The catalyst packing method of the third invention more preferably involves purging the reaction tubes with dry air or the like for removing the powdered product of the catalyst generated inside the reaction tubes. The reaction tubes are packed with the catalyst while removing the powdered or degraded catalyst using a funnel with a net in at least a part thereof.

As described above, when packing the catalyst according to the first invention, the variations of the reaction states by the respective reaction tubes can be eliminated by packing the catalyst according to the packing method of the third invention.

In other words, the present invention, as a more preferable mode of the first invention or of a combination of the first invention and the second invention, provides a method of packing the catalyst by allowing the catalyst to fall using a funnel with a net in at least a part of the funnel when packing the catalyst in the reaction tubes according to the first invention.

Hereinafter, the fourth invention of the present invention will be described in detail.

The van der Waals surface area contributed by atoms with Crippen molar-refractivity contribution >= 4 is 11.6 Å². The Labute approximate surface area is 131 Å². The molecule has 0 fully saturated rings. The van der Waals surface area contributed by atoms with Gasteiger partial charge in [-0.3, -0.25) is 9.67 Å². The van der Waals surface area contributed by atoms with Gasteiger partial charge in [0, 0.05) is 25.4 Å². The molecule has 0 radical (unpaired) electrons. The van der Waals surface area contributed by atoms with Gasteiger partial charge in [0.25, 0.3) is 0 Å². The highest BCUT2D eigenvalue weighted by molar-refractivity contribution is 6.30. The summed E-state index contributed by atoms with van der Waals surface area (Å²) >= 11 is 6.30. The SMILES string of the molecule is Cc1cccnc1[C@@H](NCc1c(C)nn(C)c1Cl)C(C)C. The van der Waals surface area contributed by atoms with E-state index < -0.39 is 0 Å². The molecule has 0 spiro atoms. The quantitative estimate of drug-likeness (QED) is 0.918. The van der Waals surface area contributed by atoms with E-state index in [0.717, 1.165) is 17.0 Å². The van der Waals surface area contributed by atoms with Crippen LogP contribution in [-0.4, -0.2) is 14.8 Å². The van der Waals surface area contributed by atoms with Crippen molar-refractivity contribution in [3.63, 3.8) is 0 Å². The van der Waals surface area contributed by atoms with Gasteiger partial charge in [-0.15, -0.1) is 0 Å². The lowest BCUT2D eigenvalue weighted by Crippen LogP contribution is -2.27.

According to the fourth invention, the fixed bed multi-tube reactor is generally used industrially and is not particularly limited as described in the section of the first invention and the second invention. The fixed bed multi-tube reactor of the fourth invention particularly preferably has reaction tubes with a length of 2 to 10 m and a diameter of 50 mm or less.

A description regarding the catalyst used in the fourth invention is similar to that in the section of the first invention. Here, specific examples of the catalyst which can be used, similar to those described in the first invention, preferably include an Mo—Bi mixed oxide catalyst represented by the above formula (1) and an Mo—V mixed oxide catalyst represented by the above formula (2).

According to the fourth invention, the catalyst used may be a single catalyst or a catalyst diluted with an inert substance, similar to that in the first invention or the second invention.

The form of the catalyst (shape, size) used in the method for vapor phase catalytic oxidation of the fourth invention is similar to that described in the first invention or the like. A molded catalyst or a supported catalyst may be used without any particular limitation. Further, the catalyst may be in any shape.